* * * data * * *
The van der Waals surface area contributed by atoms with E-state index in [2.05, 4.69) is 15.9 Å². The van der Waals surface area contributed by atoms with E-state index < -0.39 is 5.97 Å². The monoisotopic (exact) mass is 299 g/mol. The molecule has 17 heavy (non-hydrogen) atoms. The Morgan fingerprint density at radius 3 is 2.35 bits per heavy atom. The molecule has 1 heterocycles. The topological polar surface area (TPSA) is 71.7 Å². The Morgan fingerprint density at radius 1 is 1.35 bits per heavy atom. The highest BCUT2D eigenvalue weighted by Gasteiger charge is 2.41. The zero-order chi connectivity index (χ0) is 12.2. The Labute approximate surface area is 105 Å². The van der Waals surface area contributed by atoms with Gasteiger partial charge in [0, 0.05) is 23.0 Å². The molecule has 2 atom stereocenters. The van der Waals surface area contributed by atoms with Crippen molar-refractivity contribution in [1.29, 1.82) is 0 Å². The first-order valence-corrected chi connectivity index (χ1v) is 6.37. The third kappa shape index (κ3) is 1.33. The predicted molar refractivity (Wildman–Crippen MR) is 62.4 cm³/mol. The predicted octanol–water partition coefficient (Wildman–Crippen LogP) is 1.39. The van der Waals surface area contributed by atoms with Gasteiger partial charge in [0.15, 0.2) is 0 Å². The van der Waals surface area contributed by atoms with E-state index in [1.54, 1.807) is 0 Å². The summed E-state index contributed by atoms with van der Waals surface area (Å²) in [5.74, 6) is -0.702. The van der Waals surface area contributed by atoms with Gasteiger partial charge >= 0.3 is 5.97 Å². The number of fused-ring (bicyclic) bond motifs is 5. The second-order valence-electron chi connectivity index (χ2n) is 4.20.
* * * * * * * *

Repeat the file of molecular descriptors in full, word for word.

The van der Waals surface area contributed by atoms with E-state index in [2.05, 4.69) is 15.9 Å². The van der Waals surface area contributed by atoms with E-state index < -0.39 is 5.97 Å². The monoisotopic (exact) mass is 299 g/mol. The molecule has 17 heavy (non-hydrogen) atoms. The Morgan fingerprint density at radius 3 is 2.35 bits per heavy atom. The molecule has 1 heterocycles. The topological polar surface area (TPSA) is 71.7 Å². The Morgan fingerprint density at radius 1 is 1.35 bits per heavy atom. The highest BCUT2D eigenvalue weighted by Gasteiger charge is 2.41. The zero-order chi connectivity index (χ0) is 12.2. The Labute approximate surface area is 105 Å². The van der Waals surface area contributed by atoms with Gasteiger partial charge in [0, 0.05) is 23.0 Å². The molecule has 2 atom stereocenters. The van der Waals surface area contributed by atoms with Crippen molar-refractivity contribution in [1.29, 1.82) is 0 Å². The first-order valence-corrected chi connectivity index (χ1v) is 6.37. The third kappa shape index (κ3) is 1.33. The predicted molar refractivity (Wildman–Crippen MR) is 62.4 cm³/mol. The predicted octanol–water partition coefficient (Wildman–Crippen LogP) is 1.39. The van der Waals surface area contributed by atoms with Gasteiger partial charge in [0.15, 0.2) is 0 Å². The van der Waals surface area contributed by atoms with E-state index in [1.54, 1.807) is 0 Å². The summed E-state index contributed by atoms with van der Waals surface area (Å²) in [5.74, 6) is -0.702. The van der Waals surface area contributed by atoms with Gasteiger partial charge >= 0.3 is 5.97 Å². The number of fused-ring (bicyclic) bond motifs is 5. The second-order valence-electron chi connectivity index (χ2n) is 4.20.